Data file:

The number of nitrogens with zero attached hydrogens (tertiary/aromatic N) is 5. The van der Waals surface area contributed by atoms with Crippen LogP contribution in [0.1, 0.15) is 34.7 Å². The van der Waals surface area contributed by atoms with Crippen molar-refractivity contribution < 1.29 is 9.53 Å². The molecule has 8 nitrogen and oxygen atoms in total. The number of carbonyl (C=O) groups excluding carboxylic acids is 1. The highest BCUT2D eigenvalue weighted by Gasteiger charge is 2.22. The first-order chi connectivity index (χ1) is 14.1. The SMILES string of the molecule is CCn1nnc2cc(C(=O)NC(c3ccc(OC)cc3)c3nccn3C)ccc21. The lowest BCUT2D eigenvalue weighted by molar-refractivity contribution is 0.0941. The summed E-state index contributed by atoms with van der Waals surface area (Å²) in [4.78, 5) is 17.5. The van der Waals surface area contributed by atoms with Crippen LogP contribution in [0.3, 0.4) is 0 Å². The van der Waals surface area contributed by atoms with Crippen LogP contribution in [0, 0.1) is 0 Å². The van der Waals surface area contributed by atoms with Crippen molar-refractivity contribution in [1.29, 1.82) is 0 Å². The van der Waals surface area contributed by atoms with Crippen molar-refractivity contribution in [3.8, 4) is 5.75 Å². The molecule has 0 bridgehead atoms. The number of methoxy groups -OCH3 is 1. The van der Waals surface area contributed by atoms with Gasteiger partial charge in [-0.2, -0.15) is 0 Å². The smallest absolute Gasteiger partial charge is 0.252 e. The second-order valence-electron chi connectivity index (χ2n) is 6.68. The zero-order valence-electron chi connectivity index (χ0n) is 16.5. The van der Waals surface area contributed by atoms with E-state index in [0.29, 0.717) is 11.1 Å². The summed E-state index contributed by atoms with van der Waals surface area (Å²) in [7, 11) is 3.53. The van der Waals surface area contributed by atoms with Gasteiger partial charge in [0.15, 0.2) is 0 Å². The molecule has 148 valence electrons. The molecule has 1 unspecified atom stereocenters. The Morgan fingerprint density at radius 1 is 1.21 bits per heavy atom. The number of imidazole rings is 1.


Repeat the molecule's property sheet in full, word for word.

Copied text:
The number of nitrogens with zero attached hydrogens (tertiary/aromatic N) is 5. The van der Waals surface area contributed by atoms with Crippen LogP contribution in [0.1, 0.15) is 34.7 Å². The van der Waals surface area contributed by atoms with Crippen molar-refractivity contribution < 1.29 is 9.53 Å². The molecule has 8 nitrogen and oxygen atoms in total. The number of carbonyl (C=O) groups excluding carboxylic acids is 1. The highest BCUT2D eigenvalue weighted by Gasteiger charge is 2.22. The first-order chi connectivity index (χ1) is 14.1. The SMILES string of the molecule is CCn1nnc2cc(C(=O)NC(c3ccc(OC)cc3)c3nccn3C)ccc21. The lowest BCUT2D eigenvalue weighted by molar-refractivity contribution is 0.0941. The summed E-state index contributed by atoms with van der Waals surface area (Å²) in [4.78, 5) is 17.5. The van der Waals surface area contributed by atoms with Crippen LogP contribution in [0.3, 0.4) is 0 Å². The van der Waals surface area contributed by atoms with Crippen LogP contribution in [0, 0.1) is 0 Å². The van der Waals surface area contributed by atoms with Crippen molar-refractivity contribution in [1.29, 1.82) is 0 Å². The van der Waals surface area contributed by atoms with Crippen molar-refractivity contribution in [3.8, 4) is 5.75 Å². The molecule has 0 bridgehead atoms. The number of methoxy groups -OCH3 is 1. The van der Waals surface area contributed by atoms with Gasteiger partial charge in [-0.2, -0.15) is 0 Å². The smallest absolute Gasteiger partial charge is 0.252 e. The second-order valence-electron chi connectivity index (χ2n) is 6.68. The zero-order valence-electron chi connectivity index (χ0n) is 16.5. The van der Waals surface area contributed by atoms with E-state index in [0.29, 0.717) is 11.1 Å². The summed E-state index contributed by atoms with van der Waals surface area (Å²) in [7, 11) is 3.53. The van der Waals surface area contributed by atoms with Gasteiger partial charge in [0.15, 0.2) is 0 Å². The molecule has 148 valence electrons. The molecule has 1 unspecified atom stereocenters. The Morgan fingerprint density at radius 1 is 1.21 bits per heavy atom. The number of imidazole rings is 1.